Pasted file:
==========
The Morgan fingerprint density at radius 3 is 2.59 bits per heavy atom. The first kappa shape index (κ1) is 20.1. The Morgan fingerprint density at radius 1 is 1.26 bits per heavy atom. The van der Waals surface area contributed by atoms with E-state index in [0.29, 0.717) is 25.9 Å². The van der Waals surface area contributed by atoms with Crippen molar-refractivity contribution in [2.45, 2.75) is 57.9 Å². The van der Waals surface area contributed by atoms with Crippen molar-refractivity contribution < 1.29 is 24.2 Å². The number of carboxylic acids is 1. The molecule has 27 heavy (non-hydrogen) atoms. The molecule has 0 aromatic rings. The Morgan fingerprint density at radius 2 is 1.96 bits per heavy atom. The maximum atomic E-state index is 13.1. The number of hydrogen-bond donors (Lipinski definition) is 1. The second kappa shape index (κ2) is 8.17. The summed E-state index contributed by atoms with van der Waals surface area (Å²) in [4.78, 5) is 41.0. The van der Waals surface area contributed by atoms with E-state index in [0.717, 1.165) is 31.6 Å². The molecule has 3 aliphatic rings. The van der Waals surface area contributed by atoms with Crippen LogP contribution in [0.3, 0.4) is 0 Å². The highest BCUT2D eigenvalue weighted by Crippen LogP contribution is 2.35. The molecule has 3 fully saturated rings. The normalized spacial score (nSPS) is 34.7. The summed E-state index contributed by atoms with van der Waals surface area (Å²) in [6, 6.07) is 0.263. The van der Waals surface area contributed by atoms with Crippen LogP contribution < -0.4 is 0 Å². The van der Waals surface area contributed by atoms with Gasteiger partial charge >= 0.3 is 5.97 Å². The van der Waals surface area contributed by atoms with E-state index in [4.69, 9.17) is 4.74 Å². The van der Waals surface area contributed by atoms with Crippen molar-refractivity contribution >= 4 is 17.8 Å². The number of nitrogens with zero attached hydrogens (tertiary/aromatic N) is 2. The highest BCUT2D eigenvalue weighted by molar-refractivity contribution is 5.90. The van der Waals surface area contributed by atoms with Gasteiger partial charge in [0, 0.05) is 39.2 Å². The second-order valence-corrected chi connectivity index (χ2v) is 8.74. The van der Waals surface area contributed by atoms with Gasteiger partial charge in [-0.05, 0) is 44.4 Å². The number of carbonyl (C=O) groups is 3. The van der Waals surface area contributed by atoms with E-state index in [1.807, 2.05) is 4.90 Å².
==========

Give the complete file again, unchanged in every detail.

The Morgan fingerprint density at radius 3 is 2.59 bits per heavy atom. The first kappa shape index (κ1) is 20.1. The Morgan fingerprint density at radius 1 is 1.26 bits per heavy atom. The van der Waals surface area contributed by atoms with E-state index in [0.29, 0.717) is 25.9 Å². The van der Waals surface area contributed by atoms with Crippen molar-refractivity contribution in [2.45, 2.75) is 57.9 Å². The van der Waals surface area contributed by atoms with Crippen molar-refractivity contribution < 1.29 is 24.2 Å². The number of carboxylic acids is 1. The molecule has 27 heavy (non-hydrogen) atoms. The molecule has 0 aromatic rings. The Morgan fingerprint density at radius 2 is 1.96 bits per heavy atom. The maximum atomic E-state index is 13.1. The number of hydrogen-bond donors (Lipinski definition) is 1. The second kappa shape index (κ2) is 8.17. The summed E-state index contributed by atoms with van der Waals surface area (Å²) in [4.78, 5) is 41.0. The van der Waals surface area contributed by atoms with E-state index in [0.717, 1.165) is 31.6 Å². The molecule has 3 aliphatic rings. The van der Waals surface area contributed by atoms with Crippen LogP contribution in [0.3, 0.4) is 0 Å². The highest BCUT2D eigenvalue weighted by Crippen LogP contribution is 2.35. The molecule has 3 fully saturated rings. The normalized spacial score (nSPS) is 34.7. The summed E-state index contributed by atoms with van der Waals surface area (Å²) in [6, 6.07) is 0.263. The van der Waals surface area contributed by atoms with Crippen LogP contribution < -0.4 is 0 Å². The van der Waals surface area contributed by atoms with Gasteiger partial charge >= 0.3 is 5.97 Å². The van der Waals surface area contributed by atoms with E-state index in [4.69, 9.17) is 4.74 Å². The van der Waals surface area contributed by atoms with Crippen molar-refractivity contribution >= 4 is 17.8 Å². The number of nitrogens with zero attached hydrogens (tertiary/aromatic N) is 2. The highest BCUT2D eigenvalue weighted by molar-refractivity contribution is 5.90. The van der Waals surface area contributed by atoms with Gasteiger partial charge in [0, 0.05) is 39.2 Å². The second-order valence-corrected chi connectivity index (χ2v) is 8.74. The van der Waals surface area contributed by atoms with Gasteiger partial charge in [-0.05, 0) is 44.4 Å². The number of carbonyl (C=O) groups is 3. The van der Waals surface area contributed by atoms with E-state index in [1.807, 2.05) is 4.90 Å².